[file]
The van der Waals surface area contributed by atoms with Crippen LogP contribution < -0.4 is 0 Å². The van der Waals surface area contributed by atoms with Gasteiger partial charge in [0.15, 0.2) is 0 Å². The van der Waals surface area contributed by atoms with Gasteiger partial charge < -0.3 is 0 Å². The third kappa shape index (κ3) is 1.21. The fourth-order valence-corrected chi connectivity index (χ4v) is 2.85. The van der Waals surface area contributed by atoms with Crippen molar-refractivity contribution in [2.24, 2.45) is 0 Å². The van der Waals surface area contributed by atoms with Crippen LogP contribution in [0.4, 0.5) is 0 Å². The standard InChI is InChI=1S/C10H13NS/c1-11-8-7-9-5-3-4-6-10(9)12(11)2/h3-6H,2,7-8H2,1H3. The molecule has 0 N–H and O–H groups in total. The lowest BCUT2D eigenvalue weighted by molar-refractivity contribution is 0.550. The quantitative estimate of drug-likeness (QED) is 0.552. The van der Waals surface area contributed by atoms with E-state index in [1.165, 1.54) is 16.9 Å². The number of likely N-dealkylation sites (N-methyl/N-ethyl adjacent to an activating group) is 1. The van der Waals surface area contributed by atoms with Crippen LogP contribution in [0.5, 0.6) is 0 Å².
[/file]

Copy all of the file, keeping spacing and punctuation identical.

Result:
The van der Waals surface area contributed by atoms with Crippen LogP contribution < -0.4 is 0 Å². The van der Waals surface area contributed by atoms with Gasteiger partial charge in [0.15, 0.2) is 0 Å². The van der Waals surface area contributed by atoms with Gasteiger partial charge < -0.3 is 0 Å². The third kappa shape index (κ3) is 1.21. The fourth-order valence-corrected chi connectivity index (χ4v) is 2.85. The van der Waals surface area contributed by atoms with Crippen molar-refractivity contribution in [2.24, 2.45) is 0 Å². The van der Waals surface area contributed by atoms with Crippen LogP contribution in [0.4, 0.5) is 0 Å². The standard InChI is InChI=1S/C10H13NS/c1-11-8-7-9-5-3-4-6-10(9)12(11)2/h3-6H,2,7-8H2,1H3. The molecule has 0 N–H and O–H groups in total. The lowest BCUT2D eigenvalue weighted by molar-refractivity contribution is 0.550. The quantitative estimate of drug-likeness (QED) is 0.552. The van der Waals surface area contributed by atoms with E-state index in [1.165, 1.54) is 16.9 Å². The number of likely N-dealkylation sites (N-methyl/N-ethyl adjacent to an activating group) is 1. The van der Waals surface area contributed by atoms with Crippen LogP contribution in [0.5, 0.6) is 0 Å².